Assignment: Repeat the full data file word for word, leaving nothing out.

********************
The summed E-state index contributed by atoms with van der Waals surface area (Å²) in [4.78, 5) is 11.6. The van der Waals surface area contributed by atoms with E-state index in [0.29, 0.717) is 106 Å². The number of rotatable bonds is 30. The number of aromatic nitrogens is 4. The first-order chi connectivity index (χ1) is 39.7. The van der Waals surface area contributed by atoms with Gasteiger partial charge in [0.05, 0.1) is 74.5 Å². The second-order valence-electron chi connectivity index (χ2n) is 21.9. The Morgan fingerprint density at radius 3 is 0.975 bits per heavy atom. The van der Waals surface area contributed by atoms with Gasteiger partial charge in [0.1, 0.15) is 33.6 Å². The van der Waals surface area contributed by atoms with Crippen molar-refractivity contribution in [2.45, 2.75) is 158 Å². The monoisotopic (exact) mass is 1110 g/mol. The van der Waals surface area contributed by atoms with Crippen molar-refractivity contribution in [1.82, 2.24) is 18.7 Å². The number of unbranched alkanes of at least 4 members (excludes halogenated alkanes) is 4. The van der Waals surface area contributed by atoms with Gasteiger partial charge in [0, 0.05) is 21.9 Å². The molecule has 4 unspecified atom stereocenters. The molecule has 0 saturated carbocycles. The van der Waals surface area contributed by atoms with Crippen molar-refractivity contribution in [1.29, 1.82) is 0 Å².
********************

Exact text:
The summed E-state index contributed by atoms with van der Waals surface area (Å²) in [4.78, 5) is 11.6. The van der Waals surface area contributed by atoms with E-state index in [0.29, 0.717) is 106 Å². The number of rotatable bonds is 30. The number of aromatic nitrogens is 4. The first-order chi connectivity index (χ1) is 39.7. The van der Waals surface area contributed by atoms with Gasteiger partial charge in [0.05, 0.1) is 74.5 Å². The second-order valence-electron chi connectivity index (χ2n) is 21.9. The Morgan fingerprint density at radius 3 is 0.975 bits per heavy atom. The van der Waals surface area contributed by atoms with Gasteiger partial charge in [0.1, 0.15) is 33.6 Å². The van der Waals surface area contributed by atoms with Crippen molar-refractivity contribution in [2.45, 2.75) is 158 Å². The monoisotopic (exact) mass is 1110 g/mol. The van der Waals surface area contributed by atoms with Crippen molar-refractivity contribution in [1.82, 2.24) is 18.7 Å². The number of unbranched alkanes of at least 4 members (excludes halogenated alkanes) is 4. The van der Waals surface area contributed by atoms with Gasteiger partial charge in [0, 0.05) is 21.9 Å². The molecule has 4 unspecified atom stereocenters. The molecule has 0 saturated carbocycles. The van der Waals surface area contributed by atoms with Crippen molar-refractivity contribution in [1.29, 1.82) is 0 Å².